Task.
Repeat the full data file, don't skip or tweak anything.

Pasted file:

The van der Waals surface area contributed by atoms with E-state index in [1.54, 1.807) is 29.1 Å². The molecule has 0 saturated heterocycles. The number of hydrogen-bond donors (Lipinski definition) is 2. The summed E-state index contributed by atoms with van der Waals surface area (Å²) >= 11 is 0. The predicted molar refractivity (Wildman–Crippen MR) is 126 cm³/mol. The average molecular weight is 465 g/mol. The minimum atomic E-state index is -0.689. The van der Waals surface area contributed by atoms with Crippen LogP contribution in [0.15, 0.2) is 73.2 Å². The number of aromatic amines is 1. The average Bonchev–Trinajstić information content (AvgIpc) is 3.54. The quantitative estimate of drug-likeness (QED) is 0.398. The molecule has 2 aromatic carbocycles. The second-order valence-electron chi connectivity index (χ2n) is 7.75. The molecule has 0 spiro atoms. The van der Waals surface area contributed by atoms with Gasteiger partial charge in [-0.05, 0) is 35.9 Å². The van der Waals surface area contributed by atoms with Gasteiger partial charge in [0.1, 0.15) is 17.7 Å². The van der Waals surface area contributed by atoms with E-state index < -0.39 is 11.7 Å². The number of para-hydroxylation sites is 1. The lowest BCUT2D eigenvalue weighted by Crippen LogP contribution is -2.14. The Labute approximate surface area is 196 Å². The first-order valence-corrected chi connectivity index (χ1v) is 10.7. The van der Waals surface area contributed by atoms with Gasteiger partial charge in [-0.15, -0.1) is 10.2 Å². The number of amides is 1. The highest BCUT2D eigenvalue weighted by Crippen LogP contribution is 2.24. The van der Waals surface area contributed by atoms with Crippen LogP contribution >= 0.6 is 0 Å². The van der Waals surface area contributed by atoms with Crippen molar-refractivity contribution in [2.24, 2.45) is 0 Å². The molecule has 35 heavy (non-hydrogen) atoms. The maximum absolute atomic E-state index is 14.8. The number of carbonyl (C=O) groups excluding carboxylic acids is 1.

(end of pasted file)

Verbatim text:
The van der Waals surface area contributed by atoms with E-state index in [1.54, 1.807) is 29.1 Å². The molecule has 0 saturated heterocycles. The number of hydrogen-bond donors (Lipinski definition) is 2. The summed E-state index contributed by atoms with van der Waals surface area (Å²) >= 11 is 0. The predicted molar refractivity (Wildman–Crippen MR) is 126 cm³/mol. The average molecular weight is 465 g/mol. The minimum atomic E-state index is -0.689. The van der Waals surface area contributed by atoms with Crippen LogP contribution in [0.15, 0.2) is 73.2 Å². The number of aromatic amines is 1. The average Bonchev–Trinajstić information content (AvgIpc) is 3.54. The quantitative estimate of drug-likeness (QED) is 0.398. The molecule has 2 aromatic carbocycles. The second-order valence-electron chi connectivity index (χ2n) is 7.75. The molecule has 0 spiro atoms. The van der Waals surface area contributed by atoms with Gasteiger partial charge in [-0.05, 0) is 35.9 Å². The van der Waals surface area contributed by atoms with Gasteiger partial charge in [0.1, 0.15) is 17.7 Å². The van der Waals surface area contributed by atoms with E-state index < -0.39 is 11.7 Å². The number of para-hydroxylation sites is 1. The lowest BCUT2D eigenvalue weighted by Crippen LogP contribution is -2.14. The Labute approximate surface area is 196 Å². The first-order valence-corrected chi connectivity index (χ1v) is 10.7. The van der Waals surface area contributed by atoms with Gasteiger partial charge in [-0.15, -0.1) is 10.2 Å². The number of amides is 1. The highest BCUT2D eigenvalue weighted by Crippen LogP contribution is 2.24. The van der Waals surface area contributed by atoms with Crippen LogP contribution >= 0.6 is 0 Å². The van der Waals surface area contributed by atoms with Crippen molar-refractivity contribution in [2.24, 2.45) is 0 Å². The molecule has 35 heavy (non-hydrogen) atoms. The maximum absolute atomic E-state index is 14.8. The number of carbonyl (C=O) groups excluding carboxylic acids is 1.